The Watcher: Rome continued III

I was late. I should have been in Santa Maria in Trastevere half an hour ago. And now I could find no sign of Roger. The church was shrouded in darkness. The saints marching across the gold mosaic under the eaves were quiet and withdrawn. Inside a sermon was in progress. I entered silently and stood by a pillar. Lights shone on the golden mosaics in the apse and the figure of Christ glowed and commanded my eyes to be lifted. The disembodied voice of the priest floated somewhere underneath in the darkness, candles flickered in the aisles. I got caught up in the sounds of meaningless words and the occasional creak of a chair or of the footsteps of someone coming in. But I was supposed to find Roger.

I knew the apartment was on the third floor. I knew that one of the windows looked out on the fountain in the square and on Santa Maria. And that the hosts were English. So I started the rounds. Up stairs and down, looking for an English name, knocking on all different kinds of doors. One old man said no, he was sorry but to come in anyway. Finally nearing the end of the circuit, I found it. Roger was there with two friends, the Italian boy delighted that for a change an American should be late. They mixed me a drink and we sat and talked while my bath water was run. For after all I could not miss the chance of taking a hot bath in a modern bathtub. Finally, late again, off to the New Year’s party.

The hostess was English. There were guests from Spain. From France. A couple of Romans. Guatemala and Mexico. A Russian. A boy from Ireland. Several United States citizens. Music, talking, singing. A typical New Year’s party, if there was such a thing. Latecomers had to be let in through the barred gate downstairs. Of course the keys got lost and the guests amused each other through the bars until  someone discovered the keys around someone else’s neck. Midnight. A toast. One kiss, or more. And the people. My second self stood to one side and watched. I was there and talked and danced, but that other part of me detached itself and stood, a silent observer, at the edge of the group.

A curiously jumbled crowd of people – the homeless ones of Rome. Each of them living a life that was anything but ordinary. Unless drama and tragedy can be considered part of each life. There was a love affair that had been in the process of disintegration for several months. There was a young painter, almost on the verge of starvation. One of the women was in love with an Italian who was married and with children, whom she saw perhaps once a month. Someone else had married a girl he had saved from committing suicide, and now the two lived separately. And if the problems were not with the opposite sex, they were with people of the same sex. But all of this was under the surface. Standing and watching one saw only people at a party. Susan, a rather pretty grey-haired woman in an off-the-shoulder satin dress, looked comfortable rather than elegant. Intelligent and lively except for a habit of saying “what” in a surprised sort of way when she simply hadn’t understood what was being said. She was drinking too much and there was always a cigarette in her hand. There was Adele, not very young, not pretty at all, wearing a dress that was much too tight over her thin frame, and dancing with an awkward abandon. Perhaps one would have to dance this way – or be very good – if your partner were the Irish boy. But at least his movements had charm, and in their rather wild imagination, much grace. Strange that the South Americans were so un-Latin. Small, somewhat soft, they clustered around the rather glamorous mother of one of them and sang the songs of their countries. The dark angular Roman was full of compliments and attentiveness, perhaps one of the few uni-lingual people present. The tall blond American boy from New York moved about the fringes of the party, seeing that everyone was being taken care of. The dramas were there, but tonight one saw only the people.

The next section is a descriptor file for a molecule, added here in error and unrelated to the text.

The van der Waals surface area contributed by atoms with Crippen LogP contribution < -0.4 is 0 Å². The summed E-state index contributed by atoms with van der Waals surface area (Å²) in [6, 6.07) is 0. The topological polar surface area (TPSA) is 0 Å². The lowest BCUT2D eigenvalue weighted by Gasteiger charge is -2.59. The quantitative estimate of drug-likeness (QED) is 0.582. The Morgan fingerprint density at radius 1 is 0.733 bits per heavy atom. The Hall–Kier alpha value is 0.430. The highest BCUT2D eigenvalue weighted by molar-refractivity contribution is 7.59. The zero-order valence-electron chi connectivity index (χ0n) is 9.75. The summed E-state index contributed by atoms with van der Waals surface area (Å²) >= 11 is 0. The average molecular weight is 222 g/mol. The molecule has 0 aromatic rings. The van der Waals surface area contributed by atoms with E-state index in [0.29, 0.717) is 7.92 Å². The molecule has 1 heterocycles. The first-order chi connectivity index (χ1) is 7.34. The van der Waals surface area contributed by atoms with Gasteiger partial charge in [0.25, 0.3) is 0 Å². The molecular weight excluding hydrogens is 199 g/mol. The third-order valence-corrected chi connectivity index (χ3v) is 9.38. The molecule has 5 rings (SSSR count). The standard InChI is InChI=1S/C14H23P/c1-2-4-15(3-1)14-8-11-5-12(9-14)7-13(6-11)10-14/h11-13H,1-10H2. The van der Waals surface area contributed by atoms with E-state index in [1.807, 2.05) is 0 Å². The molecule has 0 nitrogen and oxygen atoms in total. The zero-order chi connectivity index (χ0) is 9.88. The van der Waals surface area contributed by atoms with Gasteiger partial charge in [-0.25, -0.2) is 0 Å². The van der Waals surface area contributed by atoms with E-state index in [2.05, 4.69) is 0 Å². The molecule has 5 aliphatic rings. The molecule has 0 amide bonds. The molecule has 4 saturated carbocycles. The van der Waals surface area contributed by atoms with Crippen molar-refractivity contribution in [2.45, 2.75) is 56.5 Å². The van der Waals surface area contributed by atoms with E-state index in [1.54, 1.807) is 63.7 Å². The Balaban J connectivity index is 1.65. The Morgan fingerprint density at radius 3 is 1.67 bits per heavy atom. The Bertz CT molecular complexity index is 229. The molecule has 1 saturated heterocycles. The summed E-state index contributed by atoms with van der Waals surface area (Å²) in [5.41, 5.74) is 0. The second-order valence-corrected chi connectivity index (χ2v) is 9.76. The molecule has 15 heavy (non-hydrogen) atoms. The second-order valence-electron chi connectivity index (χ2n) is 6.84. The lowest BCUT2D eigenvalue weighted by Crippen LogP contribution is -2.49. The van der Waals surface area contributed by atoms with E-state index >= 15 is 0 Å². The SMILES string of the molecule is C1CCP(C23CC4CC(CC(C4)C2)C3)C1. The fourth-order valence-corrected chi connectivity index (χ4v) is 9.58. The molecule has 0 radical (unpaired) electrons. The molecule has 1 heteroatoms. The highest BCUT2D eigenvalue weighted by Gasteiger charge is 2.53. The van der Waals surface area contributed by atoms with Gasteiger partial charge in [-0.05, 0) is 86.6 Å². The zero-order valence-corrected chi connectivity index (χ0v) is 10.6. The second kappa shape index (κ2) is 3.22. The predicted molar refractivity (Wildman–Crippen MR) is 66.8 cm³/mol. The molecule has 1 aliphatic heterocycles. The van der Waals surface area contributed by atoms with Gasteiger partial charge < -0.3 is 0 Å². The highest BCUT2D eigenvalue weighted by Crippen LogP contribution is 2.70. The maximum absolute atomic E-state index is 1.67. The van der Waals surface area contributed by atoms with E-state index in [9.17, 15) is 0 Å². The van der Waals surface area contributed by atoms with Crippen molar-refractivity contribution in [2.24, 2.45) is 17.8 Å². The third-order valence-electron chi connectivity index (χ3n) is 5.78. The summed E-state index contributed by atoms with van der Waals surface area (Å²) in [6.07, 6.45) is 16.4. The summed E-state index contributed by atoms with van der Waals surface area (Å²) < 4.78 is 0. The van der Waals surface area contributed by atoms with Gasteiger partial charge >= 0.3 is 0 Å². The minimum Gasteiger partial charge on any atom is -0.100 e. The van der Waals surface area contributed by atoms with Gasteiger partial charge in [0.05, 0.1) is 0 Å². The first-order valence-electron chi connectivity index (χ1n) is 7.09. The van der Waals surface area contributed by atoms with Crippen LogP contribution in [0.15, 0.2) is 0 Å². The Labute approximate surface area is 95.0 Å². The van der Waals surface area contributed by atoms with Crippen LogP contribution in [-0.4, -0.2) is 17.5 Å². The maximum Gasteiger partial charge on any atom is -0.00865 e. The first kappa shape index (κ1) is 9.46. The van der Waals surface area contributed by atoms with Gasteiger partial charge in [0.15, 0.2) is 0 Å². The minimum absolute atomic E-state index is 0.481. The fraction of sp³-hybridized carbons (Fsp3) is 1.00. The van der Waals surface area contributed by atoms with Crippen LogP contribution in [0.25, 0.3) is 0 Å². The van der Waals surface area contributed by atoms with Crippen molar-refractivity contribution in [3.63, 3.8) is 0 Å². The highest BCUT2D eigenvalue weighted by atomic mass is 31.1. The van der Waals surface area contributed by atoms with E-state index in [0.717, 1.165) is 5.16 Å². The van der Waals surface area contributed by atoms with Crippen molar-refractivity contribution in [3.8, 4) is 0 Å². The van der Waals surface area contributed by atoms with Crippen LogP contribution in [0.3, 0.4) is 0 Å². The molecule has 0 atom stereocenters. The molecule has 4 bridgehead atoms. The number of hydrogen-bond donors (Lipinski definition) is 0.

It was the evening of the first. The Roman boy, Sergio, had invited me to a supper party in Trastevere. We walked through dark back alleys, past a giant foot on a pedestal, through a pass with angels painted on the ceiling. The moon and stars were very bright and shone down on streets gratefully empty of their usual mobs. Here the buildings could almost be seen in their entirety, not just as walls glimpsed in passing. The restaurant was small with simple wooden tables covered with white paper. Bright garden scenes were painted on the walls. A cat and her kittens played in the back around the wine bottles. We all sang songs as we waited for the spaghetti to cook. Wine was brought in. The Padrone got his guitar and accompanied himself as he sang Roman, not Italian, songs. After the spaghetti, lentils for they signified money. Roast kid and bread. The Padrone sat in a corner with a few of his friends and played and sang. Stornelli – improvised verses to which the person addressed had to respond, or pay a forfeit of half a liter of wine. When the cooking was over, the Signora joined the group. A buxom solid woman, with short dark hair and a lively but somewhat coarse face. She was still wearing her smudged white smock as she sat down near her husband and began to sing. Her powerful voice unhesitatingly carried the melody. To me it seemed more a bawling kind of sound, a voice of the people if one wanted to call it that. Her songs were in the Roman dialect, accompanied by movements of her shoulders and torso, explanatory gestures of her hands. And some ended in a burst of laughter for they were what in polite terms could be called Baudelairian. Verses with double meanings, and some with not so double a meaning. My Italian friends explained them in varying degrees of clarity, most of them still remaining pretty obscure. After about half an hour a slow disintegration set in and by one o’clock I was also ready to leave, with my American friend and my Roman friend settling the argument of who was to escort me home by tossing a coin.